Sudan. The war in the south continued and was considered to have received renewed intensity by the increased oil recovery in areas claimed by the South Sudanese guerrillas. The British aid organization Christian Aid accused foreign oil companies, including Swedish-owned Lundin Oil, to quietly accept the army’s abuse of the population in order to conduct operations in the region. According to Christian Aid, large areas have been emptied of population to pave the way for oil companies.
In February, an agreement was published between the guerrilla and the Islamist Party National People’s Congress (PNC) on “peaceful popular resistance” to the regime. The deal came as a surprise because PNC leader Hasan at-Turabi was previously the regime’s chief ideologist. However, he ended up in the cold when he lost a power struggle against President Omar al-Bashir in 2000. At-Turabi and several other members of the PNC were now arrested. The charges against them were closed towards the end of the year and most were released. However, at-Turabi was detained in house arrest, as his arrest was considered “in the public interest.”
- Abbreviationfinder: lists typical abbreviations and country overview of Sudan, including bordering countries, geography, history, politics, and economics.
In October, the UN repealed the mild sanctions against Sudan introduced in 1996, as Sudan has shown good will to cooperate against terrorism. The United States refrained from vetoing but retained its own, much stricter financial sanctions.
In July, the UN moved thousands of refugees to safer camps. At the same time, thousands of Sudanese continued their escape to Chad due to the continued violence in Darfur. The humanitarian organizations accused the janjawid militias of being responsible for the displacement of 1.2 million. Sudanese out of the country. At the same time, the United States called on the United Nations to impose sanctions on Sudan, as the central government exhibits a crippling inaction in dealing with the humanitarian disaster in Darfur.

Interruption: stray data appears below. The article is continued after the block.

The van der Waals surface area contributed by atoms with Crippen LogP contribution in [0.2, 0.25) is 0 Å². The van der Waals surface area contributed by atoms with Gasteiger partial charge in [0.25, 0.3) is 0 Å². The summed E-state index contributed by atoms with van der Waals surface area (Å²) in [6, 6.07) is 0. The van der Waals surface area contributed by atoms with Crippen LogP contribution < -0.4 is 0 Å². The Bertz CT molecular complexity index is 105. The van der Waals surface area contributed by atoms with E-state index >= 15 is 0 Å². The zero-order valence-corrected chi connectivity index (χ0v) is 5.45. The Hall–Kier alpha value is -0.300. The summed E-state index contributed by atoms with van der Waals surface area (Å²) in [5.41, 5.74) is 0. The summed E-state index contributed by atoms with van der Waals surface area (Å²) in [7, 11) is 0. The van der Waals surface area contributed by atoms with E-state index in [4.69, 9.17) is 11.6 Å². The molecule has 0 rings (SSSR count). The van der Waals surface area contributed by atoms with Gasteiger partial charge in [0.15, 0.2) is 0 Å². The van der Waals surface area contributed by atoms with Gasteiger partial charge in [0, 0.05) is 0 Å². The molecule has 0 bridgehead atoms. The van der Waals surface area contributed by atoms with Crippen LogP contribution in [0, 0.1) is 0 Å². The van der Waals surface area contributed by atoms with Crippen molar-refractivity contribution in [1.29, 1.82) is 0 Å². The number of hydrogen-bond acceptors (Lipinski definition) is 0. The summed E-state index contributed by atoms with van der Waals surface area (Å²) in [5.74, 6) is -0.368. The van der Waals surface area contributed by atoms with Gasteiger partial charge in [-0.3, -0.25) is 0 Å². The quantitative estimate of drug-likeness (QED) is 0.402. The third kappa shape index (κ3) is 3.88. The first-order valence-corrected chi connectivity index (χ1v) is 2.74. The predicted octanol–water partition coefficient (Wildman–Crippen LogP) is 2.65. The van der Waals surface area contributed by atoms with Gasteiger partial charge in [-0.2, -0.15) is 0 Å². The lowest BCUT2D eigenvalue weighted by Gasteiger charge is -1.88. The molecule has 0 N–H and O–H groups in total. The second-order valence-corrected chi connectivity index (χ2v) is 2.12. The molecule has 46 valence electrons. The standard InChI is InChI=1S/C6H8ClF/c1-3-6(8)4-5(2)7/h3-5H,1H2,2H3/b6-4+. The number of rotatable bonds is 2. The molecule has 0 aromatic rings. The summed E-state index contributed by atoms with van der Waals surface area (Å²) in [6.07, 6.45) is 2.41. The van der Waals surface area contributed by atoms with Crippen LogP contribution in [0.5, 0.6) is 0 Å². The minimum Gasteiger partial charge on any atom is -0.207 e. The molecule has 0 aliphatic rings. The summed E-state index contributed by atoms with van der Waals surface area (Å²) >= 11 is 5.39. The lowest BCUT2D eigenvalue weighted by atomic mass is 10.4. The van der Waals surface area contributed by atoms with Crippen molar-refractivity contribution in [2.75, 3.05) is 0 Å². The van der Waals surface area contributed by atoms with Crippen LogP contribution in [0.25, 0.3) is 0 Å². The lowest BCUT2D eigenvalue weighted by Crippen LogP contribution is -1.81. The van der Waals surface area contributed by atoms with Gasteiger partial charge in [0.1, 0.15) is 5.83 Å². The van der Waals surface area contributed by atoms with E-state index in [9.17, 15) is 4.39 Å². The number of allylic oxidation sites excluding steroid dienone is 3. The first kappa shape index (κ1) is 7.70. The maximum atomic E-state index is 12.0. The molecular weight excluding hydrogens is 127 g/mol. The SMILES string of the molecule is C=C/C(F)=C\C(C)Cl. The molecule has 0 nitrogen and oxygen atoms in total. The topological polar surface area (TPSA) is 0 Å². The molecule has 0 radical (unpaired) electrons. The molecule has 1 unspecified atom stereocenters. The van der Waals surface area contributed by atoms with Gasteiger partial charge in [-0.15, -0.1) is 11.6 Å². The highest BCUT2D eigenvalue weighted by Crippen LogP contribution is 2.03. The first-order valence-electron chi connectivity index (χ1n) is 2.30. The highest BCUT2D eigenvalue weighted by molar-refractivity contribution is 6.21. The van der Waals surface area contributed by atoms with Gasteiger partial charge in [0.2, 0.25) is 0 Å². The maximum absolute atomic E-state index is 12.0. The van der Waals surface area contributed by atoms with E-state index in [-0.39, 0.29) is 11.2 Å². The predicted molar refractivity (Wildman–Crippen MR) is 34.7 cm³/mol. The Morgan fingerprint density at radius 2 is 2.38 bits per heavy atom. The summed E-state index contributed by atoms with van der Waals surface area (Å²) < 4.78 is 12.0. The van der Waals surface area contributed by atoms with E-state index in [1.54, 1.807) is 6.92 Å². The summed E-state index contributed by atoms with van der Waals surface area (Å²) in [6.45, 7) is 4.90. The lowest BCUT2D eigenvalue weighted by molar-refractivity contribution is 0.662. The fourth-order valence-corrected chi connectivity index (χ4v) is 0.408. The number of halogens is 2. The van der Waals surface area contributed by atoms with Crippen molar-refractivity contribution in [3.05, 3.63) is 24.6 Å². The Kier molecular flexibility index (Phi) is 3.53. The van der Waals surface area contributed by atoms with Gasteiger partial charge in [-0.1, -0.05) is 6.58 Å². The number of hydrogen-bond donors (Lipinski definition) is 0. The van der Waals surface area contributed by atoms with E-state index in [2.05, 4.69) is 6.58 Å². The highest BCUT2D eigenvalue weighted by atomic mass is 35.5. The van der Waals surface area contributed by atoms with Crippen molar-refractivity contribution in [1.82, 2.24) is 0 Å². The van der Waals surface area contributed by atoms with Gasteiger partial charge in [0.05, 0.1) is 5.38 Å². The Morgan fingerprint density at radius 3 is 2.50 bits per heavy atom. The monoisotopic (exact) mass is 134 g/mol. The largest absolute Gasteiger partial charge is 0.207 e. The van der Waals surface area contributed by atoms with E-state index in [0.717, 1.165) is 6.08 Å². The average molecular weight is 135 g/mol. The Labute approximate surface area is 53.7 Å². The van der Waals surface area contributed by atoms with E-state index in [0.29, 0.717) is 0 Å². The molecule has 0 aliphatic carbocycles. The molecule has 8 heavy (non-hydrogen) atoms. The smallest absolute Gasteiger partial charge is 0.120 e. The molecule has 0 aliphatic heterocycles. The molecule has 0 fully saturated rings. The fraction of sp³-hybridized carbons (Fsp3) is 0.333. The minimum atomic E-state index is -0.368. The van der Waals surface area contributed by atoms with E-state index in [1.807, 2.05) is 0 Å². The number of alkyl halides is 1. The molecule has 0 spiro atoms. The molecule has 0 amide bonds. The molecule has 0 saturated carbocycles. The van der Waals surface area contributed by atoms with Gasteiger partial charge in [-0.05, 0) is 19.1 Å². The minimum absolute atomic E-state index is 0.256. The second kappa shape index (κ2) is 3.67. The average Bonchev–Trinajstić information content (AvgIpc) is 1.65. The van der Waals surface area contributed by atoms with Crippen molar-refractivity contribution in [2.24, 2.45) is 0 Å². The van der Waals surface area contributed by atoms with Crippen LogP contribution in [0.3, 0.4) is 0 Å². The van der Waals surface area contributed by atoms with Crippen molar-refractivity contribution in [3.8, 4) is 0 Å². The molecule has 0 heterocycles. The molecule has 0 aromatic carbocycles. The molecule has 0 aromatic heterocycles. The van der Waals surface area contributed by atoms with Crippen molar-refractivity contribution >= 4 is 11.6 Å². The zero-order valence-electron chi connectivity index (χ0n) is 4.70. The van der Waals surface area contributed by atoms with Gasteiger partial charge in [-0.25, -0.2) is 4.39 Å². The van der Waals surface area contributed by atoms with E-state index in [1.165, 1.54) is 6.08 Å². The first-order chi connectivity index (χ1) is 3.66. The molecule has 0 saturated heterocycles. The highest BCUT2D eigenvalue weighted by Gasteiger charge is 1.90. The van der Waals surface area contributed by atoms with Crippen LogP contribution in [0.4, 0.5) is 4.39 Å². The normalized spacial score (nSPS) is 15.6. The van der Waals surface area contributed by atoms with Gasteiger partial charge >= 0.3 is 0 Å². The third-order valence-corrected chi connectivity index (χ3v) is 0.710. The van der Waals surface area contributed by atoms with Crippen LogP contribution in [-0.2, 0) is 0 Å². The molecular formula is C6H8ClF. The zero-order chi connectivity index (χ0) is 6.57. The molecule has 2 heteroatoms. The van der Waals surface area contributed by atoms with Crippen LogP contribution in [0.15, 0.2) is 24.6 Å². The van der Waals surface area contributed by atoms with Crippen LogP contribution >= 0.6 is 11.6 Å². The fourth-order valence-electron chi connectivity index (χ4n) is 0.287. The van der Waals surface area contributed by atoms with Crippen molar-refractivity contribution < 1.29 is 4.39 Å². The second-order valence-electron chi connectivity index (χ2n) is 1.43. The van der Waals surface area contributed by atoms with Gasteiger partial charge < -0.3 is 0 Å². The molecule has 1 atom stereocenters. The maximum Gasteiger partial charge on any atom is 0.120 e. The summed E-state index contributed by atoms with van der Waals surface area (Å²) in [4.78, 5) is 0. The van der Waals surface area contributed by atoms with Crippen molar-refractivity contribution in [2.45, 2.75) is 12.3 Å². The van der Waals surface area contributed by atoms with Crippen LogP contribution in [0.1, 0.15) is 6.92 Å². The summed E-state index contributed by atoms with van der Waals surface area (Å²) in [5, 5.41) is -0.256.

In March 2005, it was estimated that 180,000 people had died during the conflict in Darfur in the previous 18 months, that 2 million people died. had fled from their villages to seek refuge in the most important cities, and that 200,000 had fled to Chad. The UN Special Commission on Darfur concluded that the Sudanese government had not committed genocide – which would otherwise have required the international community to intervene – but on the contrary, it had committed “serious human rights violations and international humanitarian law”, and that it can be prosecuted as crimes against humanity. The Commission specifically recommended that the Security Council let the UN Criminal Court ICC examine the situation at the bottom. It quickly created great controversy. Instead, the United States fighting the ICC suggested that a special ad hoc court be set up in Arusha, Tanzania for that purpose and that the Security Council adopt sanctions against Sudan. The EU, on the other hand, supported the proposal that the ICC should be put on the case.
Vice President and Christian Party leader John Garang, who had been at the forefront of a 20-year armed struggle against Muslims in northern Sudan, died in August in a plane crash. The government set up a commission of inquiry to clarify whether the incident was an accident or an assault.
With the African Union as a mediator, the Sudanese government and Darfur’s rebel movement approved on May 5, 2006 a peace plan. It was signed in the capital of Nigeria, Abuja. However, an outbreak group from Darfur’s rebel movement as well as the Justice and Equality Movement refused to sign an agreement because they each wanted greater influence in Darfur after the war ended. They were therefore allowed to sign and launch the disarmament until 31 May. It didn’t happen. Instead, a number of the groups that did not want to sign under the National Redemption Front formed, and conflict spread to the entire region, spreading simultaneously into Chad. A further complication was that the various rebel groups began to fight among themselves.
In the middle of the year, the World Food Program characterized the situation in Darfur as “the world’s current worst crisis”. It pointed out that the lack of food increased malnutrition and worsened the situation of millions of people.
According to Countryaah, the population of Sudan in 2001 was 30,949,405, ranking number 36 in the world. The population growth rate was 2.560% yearly, and the population density was 0.0000 people per km2.